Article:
"Maintaining your ranking is the truest test," she said. "I got to No. 33 and then you're expected to do well all the time and it's not easy. Everything thinks you're a world-beater when you first come up. But the older you get, the more you realize that tennis is what you do and not who you are, which makes it easier to take the good with the bad." Snyder did add that in order to stay around, you still have to have goals and believe you be a factor at some level.

Whether Lui can be a big-time player is an open question, but Snyder believes that she has top-50 potential.

"She's not physically big so that will eventually limit her, but she's improved so much in the last year," Snyder said. "But the sky's the limit."

The 19-year-old Lui isn't sure whether she'll return to Stanford for her sophomore year, but it's highly doubtful. She said her dream has always been to play the pros and by reaching the finals of the Los Gatos Challenger a couple weeks ago and scoring her first WTA main draw win here, she has to know she can at least play top-100 ball. The San Diego native said she needs some more matches to gauge her level before she makes her final decision.



Fred Mullane/Camerawork USA, Inc.

If you look at the last two NCAA titlists from Stanford who turned pro early, it's pretty easy to gauge where Lui should end up in a few years. Lilia Osterloh cracked the top 40 while Laura Granville jumped into the top 30. Lui isn't as physically strong as either of those two, but she can crack a first serve in the 105-mph range, can hit an authoritative forehand to all angles of the court and is a good thinker. Her backhand isn't that strong and she could return serve with more pop, but those are areas that could improve.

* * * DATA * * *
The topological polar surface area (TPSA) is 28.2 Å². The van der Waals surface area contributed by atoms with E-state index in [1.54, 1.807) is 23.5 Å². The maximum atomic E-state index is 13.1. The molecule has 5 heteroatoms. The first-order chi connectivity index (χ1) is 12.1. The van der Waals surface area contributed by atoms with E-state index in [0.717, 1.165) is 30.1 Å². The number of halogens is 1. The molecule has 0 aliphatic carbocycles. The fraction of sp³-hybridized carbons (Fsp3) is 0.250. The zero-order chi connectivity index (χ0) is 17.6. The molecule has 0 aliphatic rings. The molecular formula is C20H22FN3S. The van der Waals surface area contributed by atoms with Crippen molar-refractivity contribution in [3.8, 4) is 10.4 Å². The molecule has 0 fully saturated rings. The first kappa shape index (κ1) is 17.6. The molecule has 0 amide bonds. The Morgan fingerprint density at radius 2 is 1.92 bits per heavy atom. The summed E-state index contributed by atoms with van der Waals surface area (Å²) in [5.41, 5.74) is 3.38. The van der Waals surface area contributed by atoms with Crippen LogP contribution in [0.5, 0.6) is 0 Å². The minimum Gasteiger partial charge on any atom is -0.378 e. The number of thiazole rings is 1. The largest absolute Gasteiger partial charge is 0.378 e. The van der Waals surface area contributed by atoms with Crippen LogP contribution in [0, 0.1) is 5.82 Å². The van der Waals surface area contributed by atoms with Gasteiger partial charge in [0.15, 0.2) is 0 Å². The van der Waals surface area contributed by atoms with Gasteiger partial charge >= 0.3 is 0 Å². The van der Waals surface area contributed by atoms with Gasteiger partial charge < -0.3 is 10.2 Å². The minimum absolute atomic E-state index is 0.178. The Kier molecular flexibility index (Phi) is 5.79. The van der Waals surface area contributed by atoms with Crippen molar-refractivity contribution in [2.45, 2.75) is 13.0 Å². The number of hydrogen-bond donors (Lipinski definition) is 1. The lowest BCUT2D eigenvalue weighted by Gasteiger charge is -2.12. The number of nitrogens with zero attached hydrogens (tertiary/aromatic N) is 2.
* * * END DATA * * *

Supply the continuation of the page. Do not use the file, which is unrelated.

Lui will face top-seed Kim Clijsters Thursday night in front of her home fans and things could get ugly. But she's confident at Stanford and doesn't expect to get blown out.

"It's my home court so I expect I'll get focused pretty quickly," Lui said. "It will be a good indication of where my game is at."
 

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"Amelie Mauresmo doesn't need me to be clapping for her, she does okay by herself," Bartoli said. "When you are the fourth player, you end up being the practice partner for the rest of the girls and play five to six hours a day making sure they are ready. You can get very tired that way. My father [Walter] talked to [French captain] Guy Forget and told him that if I am the No. 3 player, then I will be on the team because maybe I'll have a chance too play. But, if not, it's better for me to work on my ranking and improving my game."


Sounds reasonable to me.